For those who don’t know I run track and field.  Recently me and my coach were deciding how many races to run at conference, specifically whether to run two or one race.  This is a surprising complicated problem.  This is because there are many factors, the primary two factors are 1.)how runners are in a given race, and 2.)how much the first race will tire me out.  In this decision there are two economic applications/effects; diseconomies of scale and game theory First, let me explain why the number of competitors matter.  Obviously, the more people enter in a races the Continue reading Diseconomies of scope in Track

Learning about Sophie Kornick’s Thesis: Firm Size and the Gender Wage Gap

I sat down with senior Economics major, Sophie Kornick, to ask her about her thesis.   What did you do your senior thesis on? I examined if there was a correlation between firm size and the gender wage gap.   What did you expect to find? I thought that the gender wage gap would get bigger as the firm’s size got bigger.   What did you actually find? I was surprised to find that as firm size got bigger, the gender wage gap actually got smaller.   How did you get interested in this topic? I was in Andrew Monaco’s Continue reading Learning about Sophie Kornick’s Thesis: Firm Size and the Gender Wage Gap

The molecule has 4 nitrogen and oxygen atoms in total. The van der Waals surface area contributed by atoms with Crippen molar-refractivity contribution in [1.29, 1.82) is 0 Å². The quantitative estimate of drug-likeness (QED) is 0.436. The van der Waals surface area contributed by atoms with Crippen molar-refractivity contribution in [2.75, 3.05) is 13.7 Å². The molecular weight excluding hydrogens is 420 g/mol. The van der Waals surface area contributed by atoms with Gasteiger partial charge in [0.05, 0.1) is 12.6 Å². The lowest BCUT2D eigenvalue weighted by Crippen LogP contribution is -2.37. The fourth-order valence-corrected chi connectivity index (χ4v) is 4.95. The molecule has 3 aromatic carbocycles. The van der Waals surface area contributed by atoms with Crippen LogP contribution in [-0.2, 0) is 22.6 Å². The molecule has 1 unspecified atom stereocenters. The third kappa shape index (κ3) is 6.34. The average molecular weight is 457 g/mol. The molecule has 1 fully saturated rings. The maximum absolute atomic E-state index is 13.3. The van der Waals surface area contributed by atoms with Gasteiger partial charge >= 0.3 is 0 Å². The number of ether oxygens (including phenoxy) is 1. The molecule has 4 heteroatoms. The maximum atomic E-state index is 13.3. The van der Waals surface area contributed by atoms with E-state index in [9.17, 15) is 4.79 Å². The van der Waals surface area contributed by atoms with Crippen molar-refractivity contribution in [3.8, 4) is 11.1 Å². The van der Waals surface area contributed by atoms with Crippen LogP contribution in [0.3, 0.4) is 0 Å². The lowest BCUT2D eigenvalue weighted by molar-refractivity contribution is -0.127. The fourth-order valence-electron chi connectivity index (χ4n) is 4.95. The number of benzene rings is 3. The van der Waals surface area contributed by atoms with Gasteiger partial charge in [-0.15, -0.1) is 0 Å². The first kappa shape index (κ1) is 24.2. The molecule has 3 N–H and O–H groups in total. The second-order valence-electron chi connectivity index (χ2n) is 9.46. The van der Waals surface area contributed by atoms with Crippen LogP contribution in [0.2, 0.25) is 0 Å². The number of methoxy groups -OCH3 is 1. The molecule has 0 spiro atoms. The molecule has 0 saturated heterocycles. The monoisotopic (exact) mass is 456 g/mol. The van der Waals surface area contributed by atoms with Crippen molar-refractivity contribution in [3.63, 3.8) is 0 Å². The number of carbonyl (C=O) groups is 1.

Why Would I Do it Now When I Could Do it Later?